State Lawmakers Look to Ease Voting in NY

Early voting, no questions asked absentee ballot on the agenda

Tom Puckett
January 14, 2019 - 4:00 am
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Albany, NY (WBEN) As the state legislative session begins, Democrats, who now have control of both the Senate and Assembly, will present proposals to expand voting access. That will include early voting, voting by mail, and no questions asked absentee balloting.

Senator Tim Kennedy is co-sponsor of the bill. He says lawmakers were inspired after a survey conducted among non-voters following the 2016 election. "A whopping 79 percent of those surveyed said they'd be more likely to vote if early voting was enacted," says Kennedy. "As it pertains to this state, we are in the dark ages when it comes to voter access.

Kennedy says among the items will be pre-registration of 16 and 17 year olds and voting by mail. "By opening up our election laws, and making it easier to cast one's voice, we're making sure democracy works at its fullest level," notes Kennedy.

Assemblyman Sean Ryan says he likes two particular parts of the bill. "A no excuse absentee voting system to allow you to vote by mail, and early voting, so booths will be open days before the election," says Ryan. 

Ryan believes Senate Republicans have had an unwritten agreement. "Senate Republicans didn't want any more people to vote, so they made access to the polls super restrictive, so we're going to open it to make it more modern like other states in the union," says Ryan.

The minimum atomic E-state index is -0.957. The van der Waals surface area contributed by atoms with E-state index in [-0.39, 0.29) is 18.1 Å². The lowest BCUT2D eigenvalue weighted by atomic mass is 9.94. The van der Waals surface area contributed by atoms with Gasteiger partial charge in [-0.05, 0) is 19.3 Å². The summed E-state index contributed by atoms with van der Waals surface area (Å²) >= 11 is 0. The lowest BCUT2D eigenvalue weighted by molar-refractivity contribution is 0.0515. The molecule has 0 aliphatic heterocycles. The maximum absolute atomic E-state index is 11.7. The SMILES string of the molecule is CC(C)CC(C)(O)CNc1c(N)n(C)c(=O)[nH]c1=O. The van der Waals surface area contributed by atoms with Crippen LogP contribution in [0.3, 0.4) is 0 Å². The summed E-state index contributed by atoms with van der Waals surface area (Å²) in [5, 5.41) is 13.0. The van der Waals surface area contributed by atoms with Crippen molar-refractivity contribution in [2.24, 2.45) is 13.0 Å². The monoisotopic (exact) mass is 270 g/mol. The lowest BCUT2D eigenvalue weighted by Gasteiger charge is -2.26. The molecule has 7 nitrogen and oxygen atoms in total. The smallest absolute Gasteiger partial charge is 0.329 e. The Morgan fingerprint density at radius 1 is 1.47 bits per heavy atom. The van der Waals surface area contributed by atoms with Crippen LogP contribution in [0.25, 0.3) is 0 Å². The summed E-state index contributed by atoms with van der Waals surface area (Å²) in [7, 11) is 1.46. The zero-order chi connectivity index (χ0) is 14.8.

Republican Senator Patrick Gallivan is all for opening up voting access, but he has some concerns about the new bill. "All of us are concerned about access to voting, and while we do that we have to ensure the integrity of the entire voting process so it continues to be fair and free of unseemly things that could invite fraud," says Gallivan.

Gallivan says same day registration opens up a question. "Currently, people don't have to produce their ID when they vote. When we have same day registration what's the process? Will they need to present ID when others don't?" asks Gallivan.

Gallivan says any change in voting brings up a concern, citing the change from traditional booths to electronic scanning, noting worries about the integiry of the process.

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